Spatiotemporal Analysis of West Nile Virus Epidemic in South Banat District, Serbia, 2017–2019
Department of Infectious Animal Diseases and Diseases of Bees, Faculty of Veterinary Medicine, University of Belgrade, Bulevar Oslobođenja 18, 11000 Belgrade, Serbia
Veterinary Specialist Institute Pancevo, Novoseljanski Put 33, 13000 Pancevo, Serbia
Scientific Veterinary Institute Novi Sad, Rumenacki Put 20, 21000 Novi Sad, Serbia
Department of Microbiology, Faculty of Veterinary Medicine, University of Belgrade, Bulevar Oslobođenja 18, 11000 Belgrade, Serbia
Scientific Veterinary Institute of Serbia, Janisa Janulisa 14 Street, 11107 Belgrade, Serbia
Faculty of Medicine, Institute of Epidemiology, Belgrade University, 11000 Belgrade, Serbia
Department of Functional Foods Development, Wroclaw University of Environmental and Life Sciences, Chelmonskiego Street 37, 51-630 Wroclaw, Poland
Directorate of National Reference Laboratories, Batajnicki Drum 10, 11080 Zemun, Serbia
Author to whom correspondence should be addressed.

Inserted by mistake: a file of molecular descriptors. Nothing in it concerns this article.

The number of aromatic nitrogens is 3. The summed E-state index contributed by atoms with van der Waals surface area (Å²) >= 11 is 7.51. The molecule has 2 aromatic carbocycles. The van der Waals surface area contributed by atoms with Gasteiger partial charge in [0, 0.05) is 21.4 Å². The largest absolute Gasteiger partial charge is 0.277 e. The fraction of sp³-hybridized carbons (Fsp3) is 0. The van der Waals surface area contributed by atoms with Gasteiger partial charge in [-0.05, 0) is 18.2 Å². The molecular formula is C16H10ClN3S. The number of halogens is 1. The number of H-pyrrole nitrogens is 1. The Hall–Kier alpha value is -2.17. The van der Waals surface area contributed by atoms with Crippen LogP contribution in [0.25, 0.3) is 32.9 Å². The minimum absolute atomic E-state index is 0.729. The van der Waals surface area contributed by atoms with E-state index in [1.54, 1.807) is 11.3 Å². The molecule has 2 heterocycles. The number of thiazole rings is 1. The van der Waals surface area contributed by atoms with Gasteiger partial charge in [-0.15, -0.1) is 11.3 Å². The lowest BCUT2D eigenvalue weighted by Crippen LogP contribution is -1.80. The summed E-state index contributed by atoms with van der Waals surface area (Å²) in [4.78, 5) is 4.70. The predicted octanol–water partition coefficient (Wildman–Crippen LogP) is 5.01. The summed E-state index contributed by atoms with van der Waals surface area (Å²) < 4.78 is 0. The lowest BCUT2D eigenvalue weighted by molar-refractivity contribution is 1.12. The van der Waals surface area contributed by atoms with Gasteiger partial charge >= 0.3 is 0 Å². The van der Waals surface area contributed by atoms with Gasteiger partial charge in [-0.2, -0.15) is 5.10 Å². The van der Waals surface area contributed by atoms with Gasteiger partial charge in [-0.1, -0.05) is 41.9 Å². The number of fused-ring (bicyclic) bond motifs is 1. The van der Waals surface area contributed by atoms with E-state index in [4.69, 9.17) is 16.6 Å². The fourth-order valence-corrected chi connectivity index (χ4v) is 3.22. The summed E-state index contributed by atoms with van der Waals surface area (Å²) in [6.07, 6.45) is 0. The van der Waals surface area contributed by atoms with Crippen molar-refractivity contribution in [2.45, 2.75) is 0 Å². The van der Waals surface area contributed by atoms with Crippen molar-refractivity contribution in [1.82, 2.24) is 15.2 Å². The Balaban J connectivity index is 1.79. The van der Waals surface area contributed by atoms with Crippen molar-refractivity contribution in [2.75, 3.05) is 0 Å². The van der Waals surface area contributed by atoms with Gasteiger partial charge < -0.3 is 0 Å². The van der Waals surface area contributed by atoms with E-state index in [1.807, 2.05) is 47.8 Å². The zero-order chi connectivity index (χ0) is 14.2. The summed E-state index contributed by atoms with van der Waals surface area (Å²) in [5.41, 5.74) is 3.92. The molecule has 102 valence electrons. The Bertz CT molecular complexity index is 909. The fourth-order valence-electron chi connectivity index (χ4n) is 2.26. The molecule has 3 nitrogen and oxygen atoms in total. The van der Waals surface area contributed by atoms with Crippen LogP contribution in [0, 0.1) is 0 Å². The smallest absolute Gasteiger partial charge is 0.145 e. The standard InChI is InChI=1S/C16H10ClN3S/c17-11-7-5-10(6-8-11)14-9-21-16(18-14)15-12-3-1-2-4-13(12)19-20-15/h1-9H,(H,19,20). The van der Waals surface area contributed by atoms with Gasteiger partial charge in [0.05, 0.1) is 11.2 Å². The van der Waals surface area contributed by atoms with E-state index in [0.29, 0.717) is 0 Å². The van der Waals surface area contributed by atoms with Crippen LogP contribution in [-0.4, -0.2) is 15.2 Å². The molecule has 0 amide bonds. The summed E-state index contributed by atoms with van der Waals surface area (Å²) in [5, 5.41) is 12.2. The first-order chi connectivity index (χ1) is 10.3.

Academic Editors: Fathiah Zakham, Tarja Sironen and Pacifique Ndishimye
Received: 7 September 2021 / Revised: 5 October 2021 / Accepted: 9 October 2021 / Published: 13 October 2021
West Nile fever is an arthropod-borne viral disease that is transmitted from birds to humans and animals by mosquitoes. Humans may develop a severe disease, which sometimes can be fatal. At the end of the 20th century, the first outbreaks of West Nile fever among humans in urban environments in Eastern Europe and the United States were reported. The epidemics were characterized by the neurological form of the disease with a fatal outcome. Since the first outbreak of the disease in Serbia, the highest number of cases occurred in 2018. West Nile fever spread is driven by location and time, which means nearby locations and periods have similar features. Recognition of patterns of spread of the disease has the potential to facilitate the mosquito control program and disease prevention. This study aimed to examine the geographical and temporal similarities of registered cases during the epidemics in the period 2017–2019 in South Banat District, Serbia. We identified the following factors as crucial for the prediction of possible outbreaks: the presence of virus in natural reservoirs, mosquito abundance; precipitation, high water level of rivers followed by a consequent sudden decrease of precipitation and withdrawal of rivers into the main bed, and favorable temperatures.